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The Empire and Its Reformation – Lazarus von Schwendi’s Advice to Emperor Maximilian II (1574)

For more than a generation after the Religious Peace of 1555, the Empire lived in relative peace. Imperial governance was strengthened, the situation with the Ottomans in Hungary stabilized, and the Protestant religion continued its advance in the Empire, where it seemed, to some observers, to be approaching something akin to total victory. To the west, however, in the Low Countries and in France, prolonged, savage struggles erupted. The religious schism partly defined the contending parties in these conflicts, which repeatedly threatened to draw in the Imperial estates.

These conditions underlie the memoranda that Lazarus von Schwendi (1522-84) penned in the first half of the 1570s for Emperor Maximilian II (r. 1564-76). Although he had retired to his castle in Alsace in 1568, Schwendi found no rest, for Maximilian continued to call for his advice in political as well as military affairs. Schwendi was a nationalist advocate of strong central government. His strongest wish was to see a concerted effort, led by the emperor, to restore the Germans to the virtue and military prowess of their ancient ancestors. In matters of religion, he was a moderate Protestant who advised Maximilian that the Catholic Church was approaching its ruin in the German lands, where its adherents were growing fewer and its clergy less prestigious by the day.

This abridged text of Schwendi’s memorandum of 1574 draws on all of Schwendi’s ideas about the Empire and its political and religious reformations. Yet Schwendi’s advice to Maximilian ran counter to the political and religious realities of Imperial life. For example, at the time he was writing, the Catholic Church lay on the brink of a great revival that would enable it, within a mere generation, to mount its own reforms, halt the Protestant advance, and begin recovering the lands and properties it had lost to the Protestant princes, cities, and nobles.

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Most gracious Lord and Emperor!

[ . . . ] Because I can both perceive and sense that Your Majesty has most graciously and paternally taken to heart the difficult times and circumstances and the great and weighty matters currently facing our Fatherland, [ . . . ] and because in such cases great rulers and princes often lack people who tell them the truth and report what ought to be done without reticence or hypocrisy, I – with the humblest, loyal intentions – did not want to neglect to report to Your Majesty my simple reflections, composed at Your Majesty’s own gracious request and pleasure. I do this so that Your Majesty will be much better able to consider the aforementioned weighty, universal issues on a firm foundation and to a certain end.

[ . . . ] Nevertheless, Your Majesty and your government have come into a difficult and evil time, for the commonwealth is full of conflict and upheaval, and one cannot easily continue or maintain the strong rules and guidelines for governance, nor can the force of the times or the variety of invasive and expanding change be controlled.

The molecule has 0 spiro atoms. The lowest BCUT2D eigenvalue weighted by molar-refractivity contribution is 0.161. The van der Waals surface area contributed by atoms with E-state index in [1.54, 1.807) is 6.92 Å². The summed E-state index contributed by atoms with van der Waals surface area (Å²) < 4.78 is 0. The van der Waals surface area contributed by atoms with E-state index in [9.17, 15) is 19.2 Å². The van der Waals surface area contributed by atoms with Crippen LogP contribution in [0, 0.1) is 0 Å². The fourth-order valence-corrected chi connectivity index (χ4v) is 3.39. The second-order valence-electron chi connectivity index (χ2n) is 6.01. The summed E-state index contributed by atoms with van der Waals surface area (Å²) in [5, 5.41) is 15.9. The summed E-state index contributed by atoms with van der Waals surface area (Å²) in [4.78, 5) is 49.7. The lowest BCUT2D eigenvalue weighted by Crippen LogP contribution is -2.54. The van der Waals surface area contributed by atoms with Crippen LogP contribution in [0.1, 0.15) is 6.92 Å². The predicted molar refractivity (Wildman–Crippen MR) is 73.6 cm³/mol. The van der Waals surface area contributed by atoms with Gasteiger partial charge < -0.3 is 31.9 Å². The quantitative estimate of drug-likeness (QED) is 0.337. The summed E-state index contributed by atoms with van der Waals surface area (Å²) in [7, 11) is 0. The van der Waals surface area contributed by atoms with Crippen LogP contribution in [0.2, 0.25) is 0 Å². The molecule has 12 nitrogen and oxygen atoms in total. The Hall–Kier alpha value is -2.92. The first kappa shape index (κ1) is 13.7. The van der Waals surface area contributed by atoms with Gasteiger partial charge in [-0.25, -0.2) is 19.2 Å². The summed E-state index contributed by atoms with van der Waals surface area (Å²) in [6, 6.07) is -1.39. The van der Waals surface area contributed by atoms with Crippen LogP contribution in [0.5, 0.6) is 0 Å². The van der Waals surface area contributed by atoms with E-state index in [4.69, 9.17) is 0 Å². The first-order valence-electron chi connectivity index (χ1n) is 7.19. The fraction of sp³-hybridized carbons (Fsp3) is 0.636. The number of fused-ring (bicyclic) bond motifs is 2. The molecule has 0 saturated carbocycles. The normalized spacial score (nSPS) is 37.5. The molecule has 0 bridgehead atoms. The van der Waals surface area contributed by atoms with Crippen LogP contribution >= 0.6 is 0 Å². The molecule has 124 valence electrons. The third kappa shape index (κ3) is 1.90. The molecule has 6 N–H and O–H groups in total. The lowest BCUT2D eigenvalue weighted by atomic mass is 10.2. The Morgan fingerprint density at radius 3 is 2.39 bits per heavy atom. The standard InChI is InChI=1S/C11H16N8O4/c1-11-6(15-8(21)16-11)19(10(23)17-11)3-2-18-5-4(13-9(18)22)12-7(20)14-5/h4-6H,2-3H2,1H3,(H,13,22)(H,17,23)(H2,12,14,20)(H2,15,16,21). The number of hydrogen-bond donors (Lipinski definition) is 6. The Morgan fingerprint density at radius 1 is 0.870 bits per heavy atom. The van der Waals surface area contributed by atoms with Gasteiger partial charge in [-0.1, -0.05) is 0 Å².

[Schwendi reflects on the dependence of all human endeavors on both the circumstances of the times and the dispositions of the Almighty. Given the “force of circumstances,” a realistic analysis of conditions is both necessary and the responsibility of the ruler. This analysis must emphasize the historical development of present afflictions, while attempting to diagnose the malady, so to speak. It is dangerous when failures and breakdowns occur in both political and religious matters.]

And because events, just like illnesses, arise out of disorderly lives and characters, increase, and develop to a climax, it is most dangerous and difficult for those heads of state and rulers whose reign falls in such times and at such moments when there is turnaround and change.

[Schwendi now continues with a sweeping historical excursus. For two thousand years, he believes, the Germans have successfully defended their freedom against the Romans as well as against the pretensions of the papacy. Internally, too, relative to the Holy Roman emperors, they have asserted this old, traditional, “staunch, free nature” toward their emperors. The emperors, popes, and Church councils even had to tolerate private warfare as a daily occurrence.]

[This was the case] until the last century, when, by [different] means and the adoption of the lifestyle and manners of more recent times, through the introduction of learning and schools, but in particular also through the invention and spread of printing and books, and through the uncommonly sensible contributions of the recent emperors, this old, stubborn, and excessively impudent German character was softened, and everything was brought to a state of greater peace, better government, and a more temperate condition and way of life.

At the same time, however, other general and particular deficiencies, tribulations, and corruptions have arisen, whereby the old German simplicity, reverence and probity, as well as zeal, unanimity, and obedience to the government of the commonwealth and the authority of the Empire have significantly declined.

In particular, the Germans at that time began to open their eyes more and were no longer willing to watch silently and to tolerate blindly the clergy’s excessive power and coercion or the inordinate public abuses, greed, and deceit which led to the publication of the gravamina of the German Nation against the Papal See almost a century ago (1).

(1) Refers to the lists of grievances (gravamina) against the papacy compiled by German churchmen in 1451 on the occasion of the visit of the papal legate, Nicholas of Cusa, to Germany – trans.

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